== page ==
by Jack McCue, MD, will run in the print edition of O’Shaughnessy’s. We are posting it online because it is so pertinent to breaking news, notably the release of the NAS Report and the publication of clinical evidence by Sulak et al in Epilepsy & Behavior. Here is ‘Evidence-Based Medicine vs. Medicinal Cannabis laid out for the paper. And here are some excerpts:

What is Evidence-Based Medicine?

Beginning in the 1960s, an interest in how physicians made decisions developed into a scholarly discipline that employed insights from sophisticated statistical analyses, clinical epidemiology, epistemology, psychology, and economics. 

The pioneers of Evidence-Based Medicine include David Eddy (who first used the term “evidence-based medicine” and developed much of its methodology), Alvan Feinstein (who popularized Venn diagrams —see graphic below), Archie Cochrane (who devised a ranking system for quality of design in published papers), and David Sackett (who developed the first program in clinical epidemiology at McMaster University).

My brush with EBM began in the early 1970s at Beth Israel Hospital and the Harvard Community Health Plan. Anthony Kamaroff, MD, the leader of our research group, believed that evaluation and in some cases, treatment, of common complaints (for example, urinary tract infection, cough, chest pain) could be reduced to binary decisions, each of which would be supported by assessment of the evidence. The resulting algorithms could be used by nurse practioners and physician assistants to handle minor problems and refer more complex ones for physician evaluation.

Unfortunately, clinicians consistently preferred to use clinical judgment. Me, too.

At its best, Evidence-Based Medicine merges scientific findings with clinicians’ best medical judgment based on their experience and what the patient is seeking from their medical care.

Of course, it doesn’t work that way. Perhaps inevitably, the techniques of decision analysis, meta-analysis (which employs statistical methods to combine the patient numbers and results of disparate clinical trials into a single, more powerful conclusion), and systematic reviews of the literature moved away from analyses designed to be helpful to practitioners, and began to progressively emphasize the statistics and mechanics of EBM —the playground of PhDs rather than MDs. Physician judgment was systematically avoided as being unreliable. (The PhDs do have their point, but medical practice would be paralyzed if we could only make decisions based on presumed-reliable data).

Cannabis has been spared the cold analytic glare of EBM until recently. There were just not enough randomized clinical trials (RCTs) to analyze. That changed, for better or worse, in June 2015, when “Cannabinoids for Medical Use: A Systematic Review and Meta-analysis” by Whiting et al was published in the Journal of the American Medical Association.2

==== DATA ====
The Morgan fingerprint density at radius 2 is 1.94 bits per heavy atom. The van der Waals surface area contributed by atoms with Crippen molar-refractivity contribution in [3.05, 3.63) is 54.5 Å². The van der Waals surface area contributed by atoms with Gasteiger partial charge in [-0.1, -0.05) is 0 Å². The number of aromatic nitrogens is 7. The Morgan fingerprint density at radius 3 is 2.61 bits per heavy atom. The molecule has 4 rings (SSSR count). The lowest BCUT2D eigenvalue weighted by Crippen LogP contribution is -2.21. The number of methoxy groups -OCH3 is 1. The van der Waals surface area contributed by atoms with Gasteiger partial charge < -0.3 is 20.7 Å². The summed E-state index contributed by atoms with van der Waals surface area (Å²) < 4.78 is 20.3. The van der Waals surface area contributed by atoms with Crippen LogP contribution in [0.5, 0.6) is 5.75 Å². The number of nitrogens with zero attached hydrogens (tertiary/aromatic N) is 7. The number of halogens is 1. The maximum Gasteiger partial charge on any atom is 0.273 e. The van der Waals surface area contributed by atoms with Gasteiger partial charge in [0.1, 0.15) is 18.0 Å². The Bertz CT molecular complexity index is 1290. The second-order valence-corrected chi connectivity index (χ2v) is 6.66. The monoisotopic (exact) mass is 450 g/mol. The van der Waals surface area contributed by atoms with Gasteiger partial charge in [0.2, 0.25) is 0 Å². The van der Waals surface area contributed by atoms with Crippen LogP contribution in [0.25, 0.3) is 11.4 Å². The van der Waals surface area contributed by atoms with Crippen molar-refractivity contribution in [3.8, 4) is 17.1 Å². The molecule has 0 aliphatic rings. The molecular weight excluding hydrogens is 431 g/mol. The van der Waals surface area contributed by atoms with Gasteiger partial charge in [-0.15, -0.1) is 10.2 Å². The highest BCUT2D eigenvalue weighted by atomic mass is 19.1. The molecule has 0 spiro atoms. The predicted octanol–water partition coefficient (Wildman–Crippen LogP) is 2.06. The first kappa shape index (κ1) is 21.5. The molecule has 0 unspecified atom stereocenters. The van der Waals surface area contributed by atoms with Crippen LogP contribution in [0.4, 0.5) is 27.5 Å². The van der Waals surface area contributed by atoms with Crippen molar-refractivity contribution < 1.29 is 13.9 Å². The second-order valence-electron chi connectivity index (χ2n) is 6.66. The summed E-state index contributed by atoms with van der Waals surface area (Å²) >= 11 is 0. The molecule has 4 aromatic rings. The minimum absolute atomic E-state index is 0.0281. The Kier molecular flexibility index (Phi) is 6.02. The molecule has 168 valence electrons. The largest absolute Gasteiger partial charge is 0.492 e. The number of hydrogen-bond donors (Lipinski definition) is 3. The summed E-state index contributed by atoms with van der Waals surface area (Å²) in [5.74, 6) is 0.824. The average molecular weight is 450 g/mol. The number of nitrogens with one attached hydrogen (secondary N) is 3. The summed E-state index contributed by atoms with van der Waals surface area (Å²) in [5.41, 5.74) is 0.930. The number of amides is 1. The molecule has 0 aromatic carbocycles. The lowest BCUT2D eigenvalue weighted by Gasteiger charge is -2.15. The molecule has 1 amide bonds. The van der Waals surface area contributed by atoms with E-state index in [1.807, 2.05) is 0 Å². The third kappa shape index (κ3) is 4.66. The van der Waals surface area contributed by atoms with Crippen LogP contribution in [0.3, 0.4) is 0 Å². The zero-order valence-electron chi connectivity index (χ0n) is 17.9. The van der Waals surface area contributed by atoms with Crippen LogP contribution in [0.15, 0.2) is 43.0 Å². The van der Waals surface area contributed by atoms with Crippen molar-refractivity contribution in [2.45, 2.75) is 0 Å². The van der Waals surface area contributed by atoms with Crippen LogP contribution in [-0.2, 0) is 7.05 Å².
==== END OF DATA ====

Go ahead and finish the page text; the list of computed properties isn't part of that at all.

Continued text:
The core methodology of EBM is that only RCTs are taken seriously. Unless your study is an RCT, the best EBM will give it is a low or very low quality rating —if that. EBM excludes non-clinical studies (i.e., animal or lab studies), which is appropriate, because drugs should not be used based on non-human studies. Thus 99.7% of the scientific articles that the JAMA authors’ literature search uncovered were discarded! The entire analysis was based on only 79 out of the 23,754 articles they identified.

In the JAMA paper by Whiting et al, nearly all the RCTs that made it through the screening criteria were pharmaceutical company trials or used synthetic CBD and THC —not herbal Cannabis.

EBM is a very powerful, necessary tool for making sense out of an overwhelming amount of often conflicting data, but it is only as good as the studies it analyzes.

For example, just because the data from a well-designed study shows statistically significant differences does not mean that it is medically correct. There may be hidden flaws in the study design. For example, if you discover that people who take vitamins live longer, you may have missed the point that people who buy vitamins are in a higher socioeconomic group and are less likely to smoke tobacco, and that is why they live longer.

In summary, EBM’s standards are goals for clinical researchers who are objectively examining medical benefits of cannabis to strive for. Under-funded, ill-designed studies carried out under siege by government agencies can hardly meet those standards. Until the obstacles to good research are removed, the scientific community must ask whether the EBM-style criteria that work for pharmaceutical research are the best way to evaluate plant-based therapies. Doctors and researchers must learn how to use plant cannabis with proper dose titration and reliable delivery systems before consistent results can be expected.

The needed clinical trials will emerge slowly and most research results will continue to be frustratingly inconsistent. That does not excuse us from doing the best with what we have, for the benefit of our patients who need our help now.